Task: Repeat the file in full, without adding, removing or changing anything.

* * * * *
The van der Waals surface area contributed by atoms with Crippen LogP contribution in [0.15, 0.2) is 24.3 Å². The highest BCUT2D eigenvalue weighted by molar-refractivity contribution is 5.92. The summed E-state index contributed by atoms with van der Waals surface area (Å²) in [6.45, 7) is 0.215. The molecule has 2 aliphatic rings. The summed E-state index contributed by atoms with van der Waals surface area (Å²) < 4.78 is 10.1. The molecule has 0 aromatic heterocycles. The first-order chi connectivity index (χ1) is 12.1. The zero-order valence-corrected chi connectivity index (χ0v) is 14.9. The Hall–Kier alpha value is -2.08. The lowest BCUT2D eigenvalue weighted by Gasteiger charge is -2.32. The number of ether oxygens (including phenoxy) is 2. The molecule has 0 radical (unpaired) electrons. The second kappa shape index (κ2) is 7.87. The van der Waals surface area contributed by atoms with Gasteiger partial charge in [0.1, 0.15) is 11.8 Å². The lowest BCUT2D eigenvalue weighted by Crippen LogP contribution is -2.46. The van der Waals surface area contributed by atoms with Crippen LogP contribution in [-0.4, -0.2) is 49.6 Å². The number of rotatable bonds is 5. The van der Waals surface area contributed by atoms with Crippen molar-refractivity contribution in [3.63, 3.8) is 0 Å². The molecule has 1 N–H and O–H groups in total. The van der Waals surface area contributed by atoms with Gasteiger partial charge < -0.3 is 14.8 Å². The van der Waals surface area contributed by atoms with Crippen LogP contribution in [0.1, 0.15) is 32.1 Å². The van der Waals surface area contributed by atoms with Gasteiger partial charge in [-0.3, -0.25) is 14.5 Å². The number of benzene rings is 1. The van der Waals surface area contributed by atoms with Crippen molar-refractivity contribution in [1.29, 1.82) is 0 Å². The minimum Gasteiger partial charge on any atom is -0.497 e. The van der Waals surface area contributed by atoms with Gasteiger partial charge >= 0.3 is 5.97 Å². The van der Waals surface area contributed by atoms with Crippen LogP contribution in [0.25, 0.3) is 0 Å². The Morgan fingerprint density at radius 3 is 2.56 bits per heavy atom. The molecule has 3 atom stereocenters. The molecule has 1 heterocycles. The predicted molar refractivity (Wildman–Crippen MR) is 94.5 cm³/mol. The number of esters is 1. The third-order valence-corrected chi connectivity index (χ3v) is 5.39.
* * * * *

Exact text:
The van der Waals surface area contributed by atoms with Crippen LogP contribution in [0.15, 0.2) is 24.3 Å². The highest BCUT2D eigenvalue weighted by molar-refractivity contribution is 5.92. The summed E-state index contributed by atoms with van der Waals surface area (Å²) in [6.45, 7) is 0.215. The molecule has 2 aliphatic rings. The summed E-state index contributed by atoms with van der Waals surface area (Å²) < 4.78 is 10.1. The molecule has 0 aromatic heterocycles. The first-order chi connectivity index (χ1) is 12.1. The zero-order valence-corrected chi connectivity index (χ0v) is 14.9. The Hall–Kier alpha value is -2.08. The lowest BCUT2D eigenvalue weighted by Gasteiger charge is -2.32. The number of ether oxygens (including phenoxy) is 2. The molecule has 0 radical (unpaired) electrons. The second kappa shape index (κ2) is 7.87. The van der Waals surface area contributed by atoms with Gasteiger partial charge in [0.1, 0.15) is 11.8 Å². The lowest BCUT2D eigenvalue weighted by Crippen LogP contribution is -2.46. The van der Waals surface area contributed by atoms with Crippen LogP contribution in [-0.4, -0.2) is 49.6 Å². The number of rotatable bonds is 5. The van der Waals surface area contributed by atoms with Crippen molar-refractivity contribution in [3.63, 3.8) is 0 Å². The molecule has 1 N–H and O–H groups in total. The van der Waals surface area contributed by atoms with Gasteiger partial charge < -0.3 is 14.8 Å². The van der Waals surface area contributed by atoms with Crippen LogP contribution in [0.1, 0.15) is 32.1 Å². The van der Waals surface area contributed by atoms with Gasteiger partial charge in [-0.3, -0.25) is 14.5 Å². The number of benzene rings is 1. The van der Waals surface area contributed by atoms with Crippen molar-refractivity contribution in [1.29, 1.82) is 0 Å². The minimum Gasteiger partial charge on any atom is -0.497 e. The van der Waals surface area contributed by atoms with Gasteiger partial charge >= 0.3 is 5.97 Å². The van der Waals surface area contributed by atoms with Crippen LogP contribution in [0.25, 0.3) is 0 Å². The Morgan fingerprint density at radius 3 is 2.56 bits per heavy atom. The molecule has 3 atom stereocenters. The molecule has 1 heterocycles. The predicted molar refractivity (Wildman–Crippen MR) is 94.5 cm³/mol. The number of esters is 1. The third-order valence-corrected chi connectivity index (χ3v) is 5.39.